Series in which James May explores the intricacies and engineering marvels of various objects by putting them back together again from a pile of hundreds of their component parts.
Days of FreeMan is a retrospective album that picks up where Divine Travels ended, further exploring the identity of saxophonist James Brandon Lewis. The album is a soundscape inspired by and channeling, but not duplicating, the fragmented sounds of his early childhood days in Buffalo, NY, on Freeman Street, where his ears were washed with early '90s hip-hop. Through sound, each track explores vital themes of earlier times and today - social, political, scientific and religious. On Days of FreeMan, Lewis is joined by electric bass legend Jamaaladeen Tacuma and drummer Rudy Royston. James Brandon Lewis was raised in the church, which formed the core of the saxophonist's spiritual outlook. While many musicians are inspired by the church, Lewis says that it's most important impact was not musical but personal, laying the foundation for his creative approach.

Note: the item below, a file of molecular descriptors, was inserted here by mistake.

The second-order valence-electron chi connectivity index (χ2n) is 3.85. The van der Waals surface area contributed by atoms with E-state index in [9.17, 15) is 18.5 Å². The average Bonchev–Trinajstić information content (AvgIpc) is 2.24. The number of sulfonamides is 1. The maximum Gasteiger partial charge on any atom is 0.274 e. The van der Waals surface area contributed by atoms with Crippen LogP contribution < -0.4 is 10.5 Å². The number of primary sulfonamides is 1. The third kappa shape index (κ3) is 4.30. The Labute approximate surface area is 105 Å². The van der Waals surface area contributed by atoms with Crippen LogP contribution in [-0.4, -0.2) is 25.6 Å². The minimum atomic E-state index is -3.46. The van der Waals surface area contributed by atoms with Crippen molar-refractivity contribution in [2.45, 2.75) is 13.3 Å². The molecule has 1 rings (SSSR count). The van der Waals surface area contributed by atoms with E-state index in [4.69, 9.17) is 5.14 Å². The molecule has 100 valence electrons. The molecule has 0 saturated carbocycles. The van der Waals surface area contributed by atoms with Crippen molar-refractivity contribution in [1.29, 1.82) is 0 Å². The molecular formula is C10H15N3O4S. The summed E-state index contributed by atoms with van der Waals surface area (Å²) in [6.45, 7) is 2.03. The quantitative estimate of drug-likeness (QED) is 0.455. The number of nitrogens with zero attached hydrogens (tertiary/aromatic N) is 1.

With the confusing plethora of Elmore James discs out on the market, this is truly the place to start, featuring the best of his work culled from several labels. Highlights include James' original recording of "Dust My Broom," "It Hurts Me Too," "T.V. Mama" (with Elmore backing Big Joe Turner), and the title track, one of the best slow blues ever created. Slide guitar doesn't get much better than this, making this particular compilation not only a perfect introduction to Elmore's music, but an essential piece for any blues collection.
In 2016, as he was preparing for the release of Reflection, Brian Eno admitted that he wasn't quite sure what the term "ambient music" even means anymore. It's been used to describe everything from atmospheric techno to tense, foreboding sound sculptures. For him, it's always referred to generative compositions, unrestricted by time constraints or rhythmic structures, and often left to chance. Reflection continues with the type of albums he initiated with 1975's untouchable Discreet Music. The piece slowly unfolds over the course of an hour, with notes calmly being suspended in mid-air, only to drift away and pop up later at their leisure.